closing up window


  #1  
Old 01-30-10, 08:17 AM
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closing up window

I need some suggestions and ideas. I own and live in a modest home that I would like to do some work on. I would like to close up a window in a spare bedroom. The window looks out to the carport. From the inside it just chops up the wall as there is also an exterior door to the north of the window. The window is framed with 1x4's. Should I just fill in the window or tear out the the 1x4's too? I know that will make the project more $$$ but seems the only way to make it look like a blank wall. Sounds kinda stupid now that I have put this in writing. What should the window space be filled with? Thanks.
 
  #2  
Old 01-30-10, 08:50 AM
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Hi madill and welcome to the forum,
There is a home in my neighborhood that I plan to sneak a picture of. It clearly shows the image of where a window used to be, outlined in peeling paint. My suspicion is they simply filled the space and forgot to provide a continuous vapor barrier, assuming one was already there. But years later, that remodel has now become an obvious problem.

The other issue is thermal bridging. Any extra framing left behind, will increase the heat loss on that wall. During infrared inspections, I often find such work, as the stud/framing pattern stands out clearly and the related heat loss.

Remove what you can. Keep in mind any load bearing issues and leave the header and supports if necessary. But do install a vapor barrier, sealed to the framing exposed for new sheetrock.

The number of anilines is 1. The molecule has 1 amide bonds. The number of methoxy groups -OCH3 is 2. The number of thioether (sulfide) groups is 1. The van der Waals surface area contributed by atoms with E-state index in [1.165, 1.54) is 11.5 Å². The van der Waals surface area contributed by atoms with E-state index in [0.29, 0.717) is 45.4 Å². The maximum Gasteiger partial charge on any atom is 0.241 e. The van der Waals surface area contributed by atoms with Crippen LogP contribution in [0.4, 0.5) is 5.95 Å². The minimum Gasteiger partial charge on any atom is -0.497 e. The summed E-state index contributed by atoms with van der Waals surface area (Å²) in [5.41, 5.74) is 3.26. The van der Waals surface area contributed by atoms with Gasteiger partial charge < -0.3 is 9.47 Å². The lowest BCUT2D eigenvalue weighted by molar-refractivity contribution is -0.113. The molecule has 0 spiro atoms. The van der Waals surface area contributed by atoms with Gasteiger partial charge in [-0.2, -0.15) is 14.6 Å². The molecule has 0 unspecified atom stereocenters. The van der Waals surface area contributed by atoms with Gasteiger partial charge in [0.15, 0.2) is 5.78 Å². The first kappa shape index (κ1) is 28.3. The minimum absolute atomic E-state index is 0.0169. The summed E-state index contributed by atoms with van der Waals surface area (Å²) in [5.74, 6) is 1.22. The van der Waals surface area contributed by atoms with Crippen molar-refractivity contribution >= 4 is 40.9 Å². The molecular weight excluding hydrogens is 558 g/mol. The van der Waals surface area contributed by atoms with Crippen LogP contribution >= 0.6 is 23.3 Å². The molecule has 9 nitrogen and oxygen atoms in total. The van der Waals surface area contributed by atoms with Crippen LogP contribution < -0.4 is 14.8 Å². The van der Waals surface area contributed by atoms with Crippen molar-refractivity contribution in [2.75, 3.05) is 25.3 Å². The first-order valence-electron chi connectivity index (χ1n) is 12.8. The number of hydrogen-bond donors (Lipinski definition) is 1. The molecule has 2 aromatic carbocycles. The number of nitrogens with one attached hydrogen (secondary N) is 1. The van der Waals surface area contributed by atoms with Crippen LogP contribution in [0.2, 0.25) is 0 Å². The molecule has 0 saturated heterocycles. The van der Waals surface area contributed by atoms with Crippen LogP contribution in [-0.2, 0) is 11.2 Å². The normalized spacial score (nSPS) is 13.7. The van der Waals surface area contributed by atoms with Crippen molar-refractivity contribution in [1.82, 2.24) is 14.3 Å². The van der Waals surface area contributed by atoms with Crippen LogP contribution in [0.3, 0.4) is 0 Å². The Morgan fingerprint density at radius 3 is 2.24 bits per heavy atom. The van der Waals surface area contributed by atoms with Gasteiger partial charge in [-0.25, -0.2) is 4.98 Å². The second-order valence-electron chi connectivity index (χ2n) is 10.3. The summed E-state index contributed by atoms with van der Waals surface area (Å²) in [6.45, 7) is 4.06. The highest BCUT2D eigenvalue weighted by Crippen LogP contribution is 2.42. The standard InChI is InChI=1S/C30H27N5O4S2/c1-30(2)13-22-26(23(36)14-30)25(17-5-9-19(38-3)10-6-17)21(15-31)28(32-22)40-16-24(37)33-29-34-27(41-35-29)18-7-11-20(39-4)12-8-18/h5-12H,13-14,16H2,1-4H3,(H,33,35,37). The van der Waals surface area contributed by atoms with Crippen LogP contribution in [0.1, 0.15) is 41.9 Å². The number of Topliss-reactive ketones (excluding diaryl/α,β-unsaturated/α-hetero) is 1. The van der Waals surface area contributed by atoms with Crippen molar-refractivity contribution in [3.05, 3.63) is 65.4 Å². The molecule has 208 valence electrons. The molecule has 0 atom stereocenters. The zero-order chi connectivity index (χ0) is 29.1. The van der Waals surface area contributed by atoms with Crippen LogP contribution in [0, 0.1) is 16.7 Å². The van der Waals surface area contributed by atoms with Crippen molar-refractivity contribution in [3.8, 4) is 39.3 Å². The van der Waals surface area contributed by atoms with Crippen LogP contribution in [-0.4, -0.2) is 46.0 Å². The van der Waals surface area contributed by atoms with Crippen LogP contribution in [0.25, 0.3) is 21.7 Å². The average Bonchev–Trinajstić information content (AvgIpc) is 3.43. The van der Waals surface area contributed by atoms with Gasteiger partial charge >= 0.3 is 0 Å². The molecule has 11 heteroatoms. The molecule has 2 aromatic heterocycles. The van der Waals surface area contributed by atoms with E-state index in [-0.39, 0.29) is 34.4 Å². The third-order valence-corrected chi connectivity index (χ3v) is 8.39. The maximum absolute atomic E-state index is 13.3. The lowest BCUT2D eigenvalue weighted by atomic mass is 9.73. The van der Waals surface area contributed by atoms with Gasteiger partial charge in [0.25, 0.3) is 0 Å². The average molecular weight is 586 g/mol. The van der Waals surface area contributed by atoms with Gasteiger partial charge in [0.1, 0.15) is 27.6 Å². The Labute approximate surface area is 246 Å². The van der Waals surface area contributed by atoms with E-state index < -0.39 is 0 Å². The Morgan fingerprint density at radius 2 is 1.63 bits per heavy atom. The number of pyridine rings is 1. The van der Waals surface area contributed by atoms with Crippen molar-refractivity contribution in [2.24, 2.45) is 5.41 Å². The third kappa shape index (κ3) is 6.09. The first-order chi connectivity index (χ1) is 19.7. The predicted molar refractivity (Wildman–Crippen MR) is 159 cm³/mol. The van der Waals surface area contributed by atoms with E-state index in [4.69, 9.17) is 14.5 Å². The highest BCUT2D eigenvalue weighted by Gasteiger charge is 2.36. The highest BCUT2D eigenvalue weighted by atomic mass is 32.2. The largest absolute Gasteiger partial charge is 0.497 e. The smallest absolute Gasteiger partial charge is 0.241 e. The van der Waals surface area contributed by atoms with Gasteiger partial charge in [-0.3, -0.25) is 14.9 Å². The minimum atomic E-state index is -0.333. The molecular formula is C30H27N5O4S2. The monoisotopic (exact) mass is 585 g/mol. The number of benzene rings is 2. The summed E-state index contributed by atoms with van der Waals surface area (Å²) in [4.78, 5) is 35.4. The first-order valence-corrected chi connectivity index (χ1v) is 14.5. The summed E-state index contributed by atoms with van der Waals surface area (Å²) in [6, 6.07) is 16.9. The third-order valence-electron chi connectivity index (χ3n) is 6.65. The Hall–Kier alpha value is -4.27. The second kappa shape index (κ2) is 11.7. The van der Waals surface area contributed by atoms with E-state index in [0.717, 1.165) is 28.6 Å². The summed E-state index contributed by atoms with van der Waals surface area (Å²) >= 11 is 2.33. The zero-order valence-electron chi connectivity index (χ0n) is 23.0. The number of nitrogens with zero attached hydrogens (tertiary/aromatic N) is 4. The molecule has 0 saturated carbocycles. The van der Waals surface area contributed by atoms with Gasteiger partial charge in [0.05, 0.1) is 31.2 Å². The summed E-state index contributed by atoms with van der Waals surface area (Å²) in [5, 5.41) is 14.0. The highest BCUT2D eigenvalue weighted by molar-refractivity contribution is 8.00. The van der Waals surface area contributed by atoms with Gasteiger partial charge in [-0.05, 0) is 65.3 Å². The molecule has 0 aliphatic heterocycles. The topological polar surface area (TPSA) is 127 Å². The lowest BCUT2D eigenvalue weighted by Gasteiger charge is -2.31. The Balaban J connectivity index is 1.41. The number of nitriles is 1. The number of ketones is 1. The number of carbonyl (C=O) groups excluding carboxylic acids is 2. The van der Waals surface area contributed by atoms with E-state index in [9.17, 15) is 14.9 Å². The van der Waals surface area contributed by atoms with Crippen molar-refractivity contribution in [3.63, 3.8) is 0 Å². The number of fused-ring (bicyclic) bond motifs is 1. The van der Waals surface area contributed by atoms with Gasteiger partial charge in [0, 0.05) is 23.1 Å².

Bud
 
  #3  
Old 01-30-10, 10:58 AM
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I agree with Bud, you should remove the old window and jamb. Frame in the perimeter of the rough opening with additional 2x4's. I like to put construction adhesive between the original rough opening and the new perimeter framing to try and help stop air infiltration. Add one or two studs in the middle of the opening as needed- if you wanted to get fancy you could determine the spacing of the studs on the existing wall and position yours 16" OC to match the original layout. (nice for whoever comes back later to do paneling, drywall, siding, etc)

The 2x4's around the perimeter will give you something solid to nail your drywall and sheathing to. Match the thickness of the existing exterior sheathing with something similar. Then you'd insulate and install VB as Bud mentioned.

As for the siding, you often see people fill in windows with siding, stacking one seam on top of another. It's one thing if that is a temporary fix, but if you want to repair that area permanently, you will likely need to remove additional siding in order to patch it in properly. You never want to have a seam on top of a seam with lap siding. But I guess you didn't mention what type of siding you currently have.
 
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Old 01-30-10, 02:16 PM
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Since this is a bedroom, may we assume that there is another window in the room? If you are going to close off the only window - aka escape route - that is a No No.
 
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Old 01-30-10, 02:48 PM
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if you reread the message he said there's also an exterior door.... as long as no one closes up the door in the future....
 
 

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